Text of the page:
“When critical infrastructure is run by a private entity there need to be some rules and some frameworks to make sure that the interests of the American people are served,” she added.

Read more about the hearing here.  

TURN UP THE HEAT: Republicans grill Biden public lands agency pick over finances, advocacy

Republicans on the Senate Energy Committee on Tuesday grilled Tracy Stone-Manning, President Biden’s pick to lead the Bureau of Land Management, questioning her on partisanship and her personal finances.

While Democrats praised Stone-Manning for her record on issues of importance to the western U.S., ranking member John Barrasso (R-Wyo.) expressed concerns that she “does not fit the bill” to direct the bureau.

The GOP senator pressed Stone-Manning about political ads run by the group Montana Conservation Voters last year targeting Sen. Steve Daines’s (R-Mont.) conservation record. Stone-Manning served as treasurer and was on the group’s board of directors at the time.

“I have led nonprofit organizations and I have been on the board of nonprofit organizations, and I take very seriously the difference between those two roles,” Stone-Manning responded, adding that she had a policy of “never micromanaging staff” over the course of her nonprofit work.

Read more about the hearing here. 

EVERYTHING IS WEATHERIZED IN TEXAS? Texas governor signs bills to improve power grid after deadly winter storm

Texas Gov. Greg Abbott (R) signed two bills into law Tuesday aimed at improving the operation and oversight of the state’s power grid after broad criticism over the handling of a deadly winter storm.

One of the bills Abbott signed would require the weatherization of power generation facilities, natural gas facilities and transmission facilities to be better prepared for severe weather and will also mandate that the Texas Railroad Commission and Electric Reliability Council of Texas (ERCOT) inspect the facilities, with fines of up to $1 million for failure to properly weatherize them.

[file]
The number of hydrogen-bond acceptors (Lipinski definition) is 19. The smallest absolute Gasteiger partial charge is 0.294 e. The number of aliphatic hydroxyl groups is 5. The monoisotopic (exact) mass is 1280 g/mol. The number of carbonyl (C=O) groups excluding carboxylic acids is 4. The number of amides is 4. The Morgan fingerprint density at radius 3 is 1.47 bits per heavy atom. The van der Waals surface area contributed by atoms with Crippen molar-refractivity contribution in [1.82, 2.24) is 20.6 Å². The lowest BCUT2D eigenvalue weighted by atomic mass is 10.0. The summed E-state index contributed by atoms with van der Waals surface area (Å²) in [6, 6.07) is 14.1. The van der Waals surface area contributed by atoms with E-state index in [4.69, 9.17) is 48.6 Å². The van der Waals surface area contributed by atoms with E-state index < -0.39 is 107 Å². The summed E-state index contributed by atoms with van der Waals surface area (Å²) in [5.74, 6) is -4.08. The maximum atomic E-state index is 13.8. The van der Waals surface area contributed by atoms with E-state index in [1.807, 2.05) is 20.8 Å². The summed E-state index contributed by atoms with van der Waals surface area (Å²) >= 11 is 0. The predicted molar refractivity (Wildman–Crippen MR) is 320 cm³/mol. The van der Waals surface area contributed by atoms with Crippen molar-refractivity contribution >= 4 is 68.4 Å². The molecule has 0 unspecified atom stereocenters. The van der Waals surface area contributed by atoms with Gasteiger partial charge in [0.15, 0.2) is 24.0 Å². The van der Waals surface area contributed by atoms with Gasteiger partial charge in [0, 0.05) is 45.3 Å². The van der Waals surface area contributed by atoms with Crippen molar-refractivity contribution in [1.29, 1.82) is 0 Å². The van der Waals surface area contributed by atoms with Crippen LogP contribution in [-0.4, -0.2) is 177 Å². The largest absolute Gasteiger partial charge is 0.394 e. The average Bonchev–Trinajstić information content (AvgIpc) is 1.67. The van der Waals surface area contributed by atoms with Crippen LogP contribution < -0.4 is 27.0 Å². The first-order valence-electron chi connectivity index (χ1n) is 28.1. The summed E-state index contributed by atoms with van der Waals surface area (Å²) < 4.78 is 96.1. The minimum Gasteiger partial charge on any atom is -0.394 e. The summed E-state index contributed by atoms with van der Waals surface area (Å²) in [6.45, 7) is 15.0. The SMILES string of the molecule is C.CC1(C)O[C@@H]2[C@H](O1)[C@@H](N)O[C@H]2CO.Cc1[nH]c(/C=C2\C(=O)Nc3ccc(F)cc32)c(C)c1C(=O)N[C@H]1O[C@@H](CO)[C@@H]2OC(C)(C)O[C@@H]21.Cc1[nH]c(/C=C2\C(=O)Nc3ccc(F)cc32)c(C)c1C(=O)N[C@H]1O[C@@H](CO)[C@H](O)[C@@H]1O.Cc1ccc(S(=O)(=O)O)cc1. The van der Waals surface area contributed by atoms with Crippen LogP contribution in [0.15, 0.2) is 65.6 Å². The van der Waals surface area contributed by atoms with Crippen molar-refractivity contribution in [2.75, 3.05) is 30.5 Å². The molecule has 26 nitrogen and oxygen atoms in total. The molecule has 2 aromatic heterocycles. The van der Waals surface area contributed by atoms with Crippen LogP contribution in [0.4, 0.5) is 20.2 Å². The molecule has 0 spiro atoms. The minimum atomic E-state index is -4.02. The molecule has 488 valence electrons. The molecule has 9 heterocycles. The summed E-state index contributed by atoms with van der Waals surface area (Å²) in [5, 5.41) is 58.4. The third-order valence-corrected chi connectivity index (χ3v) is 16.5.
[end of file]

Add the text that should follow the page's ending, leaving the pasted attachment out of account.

The new laws also establish the Texas Energy Reliability Council to boost harmonization between state agencies and industry during long power outages and bouts of extreme weather.

The laws do not include requirements regarding consumer infrastructure such as homes and pipes and do not mandate that weatherization occur until 2022.

Read more about the bill here. 

GOING, GOING GOM: Biden administration eyes potential offshore wind sites in Gulf of Mexico

The Biden administration is looking to potentially open the Gulf of Mexico to offshore wind and other renewable energy development, it announced on Tuesday.

The Interior Department said it will examine potential opportunities for development at the Gulf’s outer continental shelf and will allow for public comment to assess interest and gain information.

A spokesman for Interior’s Bureau of Ocean Energy Management, John Filostrat, said in an email that this is the first time the agency is gauging interest for renewable energy in the Gulf.

Later this week, the administration will publish a request for information for potential development off the coasts of Louisiana, Texas, Mississippi and Alabama.

Read more about what they’re looking to do here. 

ON TAP TOMORROW:

  • Colonial Pipeline CEO Joseph Blount will testify at a House Homeland Security Committee hearing on cybersecurity and infrastructure  
  • The Senate Appropriations Committee’s Subcommittee on Interior, Environment, and Related Agencies will hold hearings on the Environmental Protection Agency and the Bureau of Reclamation’s fiscal 2022 budget requests. EPA Administrator Michael Regan is slated to appear at his agency’s hearing